A glimpse into what the future of domestic surveillance may entail can be seen in a new type of software developed by the defence firm Raytheon. Better known in the public imagination for its production of cruise missiles and air warfare simulators, Raytheon has begun to branch out into the creation of surveillance products as well with the development of its new "Riot" software.
The programme - demonstrated in a report by The Guardian's Ryan Gallagher - mines individuals' social media usage in order to track their movement and even predict their future behaviour. In a video with Raytheon's "principal investigator" Brian Urch, he demonstrates in amazing detail how the programme can be used to track and predict the future location of one of the company's own employees.
As Ginger McCall of the Electronic Privacy Information Centre told Gallagher regarding the implications of the programme:
Users may be posting information that they believe will be viewed only by their friends, but instead, it is being viewed by government officials or pulled in by data collection services like the Riot search.
It is unlikely that any individual operating a Twitter and Facebook account to connect with loved ones would imagine their posts could one day be used by the employees of a government defence contractor to predict their future behaviour; but incredibly enough, such a scenario is becoming increasingly possible.
Another sign of increasing government commitment to the use of "Big Data" to keep tabs on online and telephone communication is the creation of a massive $2bn data centre in Utah under the aegis of the National Security Agency (NSA). The sprawling complex built in the remote Utah desert is intended to capture and store all types of online data, including "private emails, mobile phone calls, Google searches, travel itineraries and purchases", towards the goal of achieving "total information awareness".
What this will mean in the long-term for the average citizen - whose personal privacy has already been hopelessly compromised by technological monitoring, and who will now be subject to a massive and open-ended programme of Big Data analytics - is as yet unclear. What is clear, however, is that the post-9/11 environment of fear has allowed huge amounts of resources to be committed to projects such as this, which will empower the US government with a level of information about its citizens unprecedented in human history.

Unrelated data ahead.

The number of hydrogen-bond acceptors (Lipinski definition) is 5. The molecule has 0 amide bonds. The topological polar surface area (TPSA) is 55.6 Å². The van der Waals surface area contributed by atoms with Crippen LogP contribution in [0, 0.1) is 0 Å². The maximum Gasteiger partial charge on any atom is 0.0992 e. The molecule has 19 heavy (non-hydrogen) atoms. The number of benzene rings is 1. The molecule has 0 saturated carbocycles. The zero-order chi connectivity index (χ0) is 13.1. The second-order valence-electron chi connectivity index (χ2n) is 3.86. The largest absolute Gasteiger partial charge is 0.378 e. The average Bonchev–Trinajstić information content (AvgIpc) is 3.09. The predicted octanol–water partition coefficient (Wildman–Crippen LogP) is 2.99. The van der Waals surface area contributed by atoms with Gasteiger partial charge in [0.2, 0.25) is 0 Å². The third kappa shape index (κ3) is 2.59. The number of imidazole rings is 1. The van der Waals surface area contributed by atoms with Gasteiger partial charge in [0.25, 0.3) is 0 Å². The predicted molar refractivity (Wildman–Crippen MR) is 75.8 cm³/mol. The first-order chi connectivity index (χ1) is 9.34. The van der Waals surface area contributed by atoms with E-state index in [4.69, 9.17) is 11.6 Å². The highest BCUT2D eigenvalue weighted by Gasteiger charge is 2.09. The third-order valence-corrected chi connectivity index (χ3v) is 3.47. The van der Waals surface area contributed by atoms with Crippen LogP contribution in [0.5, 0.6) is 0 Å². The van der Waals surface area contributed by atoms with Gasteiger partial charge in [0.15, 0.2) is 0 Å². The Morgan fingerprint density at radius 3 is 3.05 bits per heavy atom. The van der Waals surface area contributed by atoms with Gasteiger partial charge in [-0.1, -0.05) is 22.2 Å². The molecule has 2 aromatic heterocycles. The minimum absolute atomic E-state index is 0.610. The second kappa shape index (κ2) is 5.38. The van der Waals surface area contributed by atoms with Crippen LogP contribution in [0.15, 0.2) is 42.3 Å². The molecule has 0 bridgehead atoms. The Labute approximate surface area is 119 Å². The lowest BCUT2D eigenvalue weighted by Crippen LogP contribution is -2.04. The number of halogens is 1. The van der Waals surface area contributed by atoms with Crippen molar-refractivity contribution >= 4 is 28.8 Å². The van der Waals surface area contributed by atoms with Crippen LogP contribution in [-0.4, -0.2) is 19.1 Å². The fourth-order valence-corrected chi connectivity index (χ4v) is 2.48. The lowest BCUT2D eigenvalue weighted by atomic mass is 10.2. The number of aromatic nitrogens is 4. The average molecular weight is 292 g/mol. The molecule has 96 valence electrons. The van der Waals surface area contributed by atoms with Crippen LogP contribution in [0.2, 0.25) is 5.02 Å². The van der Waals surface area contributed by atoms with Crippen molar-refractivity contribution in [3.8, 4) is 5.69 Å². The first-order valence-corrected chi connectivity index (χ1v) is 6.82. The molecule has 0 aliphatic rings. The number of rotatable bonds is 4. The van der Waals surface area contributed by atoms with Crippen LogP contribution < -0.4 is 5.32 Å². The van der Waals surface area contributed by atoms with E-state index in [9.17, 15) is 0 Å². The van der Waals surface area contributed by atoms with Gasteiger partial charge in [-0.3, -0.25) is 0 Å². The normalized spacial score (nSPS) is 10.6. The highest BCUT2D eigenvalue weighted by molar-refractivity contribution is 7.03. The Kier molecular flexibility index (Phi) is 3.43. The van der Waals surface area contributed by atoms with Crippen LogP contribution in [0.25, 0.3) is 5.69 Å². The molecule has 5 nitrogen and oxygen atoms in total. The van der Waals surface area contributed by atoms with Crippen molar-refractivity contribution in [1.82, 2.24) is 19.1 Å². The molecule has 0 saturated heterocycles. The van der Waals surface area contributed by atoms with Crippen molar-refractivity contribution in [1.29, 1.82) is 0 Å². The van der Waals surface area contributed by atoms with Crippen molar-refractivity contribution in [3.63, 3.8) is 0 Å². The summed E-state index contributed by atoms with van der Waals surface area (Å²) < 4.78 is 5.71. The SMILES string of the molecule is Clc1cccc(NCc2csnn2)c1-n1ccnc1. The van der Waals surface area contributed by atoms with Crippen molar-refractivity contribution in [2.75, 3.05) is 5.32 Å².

The human impact of surveillance
When considering the implications of the massive digital Panopticon being developed today, it is important to reflect upon the impact upon individual liberty which even crude, old-fashioned surveillance causes. With the revelation that the New York Police Department had been conducting blanket-spying on Muslims living in New York City and its environs - using methods such as paid informants, wiretapping, detailed cataloguing of Muslim neighbourhoods, documentation of Muslim-owned businesses, infiltration of houses of worship, and many other invasive tactics, it can be observed what effects intensive monitoring can have on ordinary individuals.
Throughout six years of spying on entire communities for no other reason than their religion, not a single lead or terrorism investigation was generated by the programme. Nonetheless, the damage done to the psyches of individuals who knew their community was deeply infiltrated was palpable. Communities and personal relationships were torn apart by government-induced suspicion and paranoia, as people became too afraid to speak or even associate with one another. As documented in AP's report on the programme:
"Interviewees stress that the ever-present surveillance chills - or completely silences - their speech."
"Every other store on this street could be an informant. You start wondering about each one: how did this person get his liquor license so quickly?"
"'Nobody will trust you with things that they did trust you with before... Trust is gone. My own neighbor - he doesn't say it, obviously no one says it. But I feel like it's on their faces."
Given what relatively crude means of surveillance can do to a community, what long-term effect will a pervasive, technologically-advanced, multi-billion dollar national spying programme have on the fabric of society? One means of combatting seditious and unwanted speech is to simply make ordinary people too afraid to speak and commiserate with each other whatsoever, and the surveillance state being built today may ultimately accomplish this goal.
As much as is still possible, citizens should seek to jealously guard their personal information and to be judicious with what they share on seemingly-innocuous social media outlets. One thing that can be assured is that the infrastructure exists to document - allegedly in the minutest detail - an increasing amount of private data, and until citizens begin to lobby government for safeguards upon their privacy the surveillance state will only continue to grow.
The potential consequences for individual liberty cannot be overstated, and it is incumbent upon those who wish to protect Constitutionally enshrined personal freedoms to make sure that government surveillance becomes an issue of urgent public scrutiny and oversight.
© 2013 Al-Jazeera